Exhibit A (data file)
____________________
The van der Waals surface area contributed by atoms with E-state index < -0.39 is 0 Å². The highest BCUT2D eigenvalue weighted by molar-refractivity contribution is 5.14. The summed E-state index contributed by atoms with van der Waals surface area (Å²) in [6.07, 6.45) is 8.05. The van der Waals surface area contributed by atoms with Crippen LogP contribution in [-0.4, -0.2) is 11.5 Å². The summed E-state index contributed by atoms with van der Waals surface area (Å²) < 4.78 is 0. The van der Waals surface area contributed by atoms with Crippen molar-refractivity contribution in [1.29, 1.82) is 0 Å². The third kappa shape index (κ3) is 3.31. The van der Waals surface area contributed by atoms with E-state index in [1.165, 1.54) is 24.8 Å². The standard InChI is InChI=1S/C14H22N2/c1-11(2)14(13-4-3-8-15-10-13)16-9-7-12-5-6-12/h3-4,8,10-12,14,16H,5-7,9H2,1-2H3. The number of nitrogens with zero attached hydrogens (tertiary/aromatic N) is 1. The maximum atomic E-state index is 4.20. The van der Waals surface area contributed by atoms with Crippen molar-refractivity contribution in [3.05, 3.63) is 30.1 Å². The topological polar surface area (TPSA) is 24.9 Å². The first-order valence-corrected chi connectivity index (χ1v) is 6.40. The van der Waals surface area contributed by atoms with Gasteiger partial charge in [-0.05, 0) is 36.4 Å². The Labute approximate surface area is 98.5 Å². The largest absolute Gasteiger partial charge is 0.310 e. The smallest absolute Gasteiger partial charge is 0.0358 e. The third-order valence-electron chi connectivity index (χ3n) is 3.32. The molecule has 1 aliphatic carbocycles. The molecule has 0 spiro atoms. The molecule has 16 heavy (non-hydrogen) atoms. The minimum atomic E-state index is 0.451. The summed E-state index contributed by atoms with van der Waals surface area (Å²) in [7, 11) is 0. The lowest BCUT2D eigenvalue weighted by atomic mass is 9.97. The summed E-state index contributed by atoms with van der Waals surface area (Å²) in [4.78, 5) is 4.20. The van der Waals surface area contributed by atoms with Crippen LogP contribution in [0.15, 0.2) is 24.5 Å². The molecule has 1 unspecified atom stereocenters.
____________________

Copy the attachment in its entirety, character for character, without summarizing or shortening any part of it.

The van der Waals surface area contributed by atoms with E-state index < -0.39 is 0 Å². The highest BCUT2D eigenvalue weighted by molar-refractivity contribution is 5.14. The summed E-state index contributed by atoms with van der Waals surface area (Å²) in [6.07, 6.45) is 8.05. The van der Waals surface area contributed by atoms with Crippen LogP contribution in [-0.4, -0.2) is 11.5 Å². The summed E-state index contributed by atoms with van der Waals surface area (Å²) < 4.78 is 0. The van der Waals surface area contributed by atoms with Crippen molar-refractivity contribution in [1.29, 1.82) is 0 Å². The third kappa shape index (κ3) is 3.31. The van der Waals surface area contributed by atoms with E-state index in [1.165, 1.54) is 24.8 Å². The standard InChI is InChI=1S/C14H22N2/c1-11(2)14(13-4-3-8-15-10-13)16-9-7-12-5-6-12/h3-4,8,10-12,14,16H,5-7,9H2,1-2H3. The number of nitrogens with zero attached hydrogens (tertiary/aromatic N) is 1. The maximum atomic E-state index is 4.20. The van der Waals surface area contributed by atoms with Crippen molar-refractivity contribution in [3.05, 3.63) is 30.1 Å². The topological polar surface area (TPSA) is 24.9 Å². The first-order valence-corrected chi connectivity index (χ1v) is 6.40. The van der Waals surface area contributed by atoms with Gasteiger partial charge in [-0.05, 0) is 36.4 Å². The Labute approximate surface area is 98.5 Å². The largest absolute Gasteiger partial charge is 0.310 e. The smallest absolute Gasteiger partial charge is 0.0358 e. The third-order valence-electron chi connectivity index (χ3n) is 3.32. The molecule has 1 aliphatic carbocycles. The molecule has 0 spiro atoms. The molecule has 16 heavy (non-hydrogen) atoms. The minimum atomic E-state index is 0.451. The summed E-state index contributed by atoms with van der Waals surface area (Å²) in [7, 11) is 0. The lowest BCUT2D eigenvalue weighted by atomic mass is 9.97. The summed E-state index contributed by atoms with van der Waals surface area (Å²) in [4.78, 5) is 4.20. The van der Waals surface area contributed by atoms with Crippen LogP contribution in [0.15, 0.2) is 24.5 Å². The molecule has 1 unspecified atom stereocenters.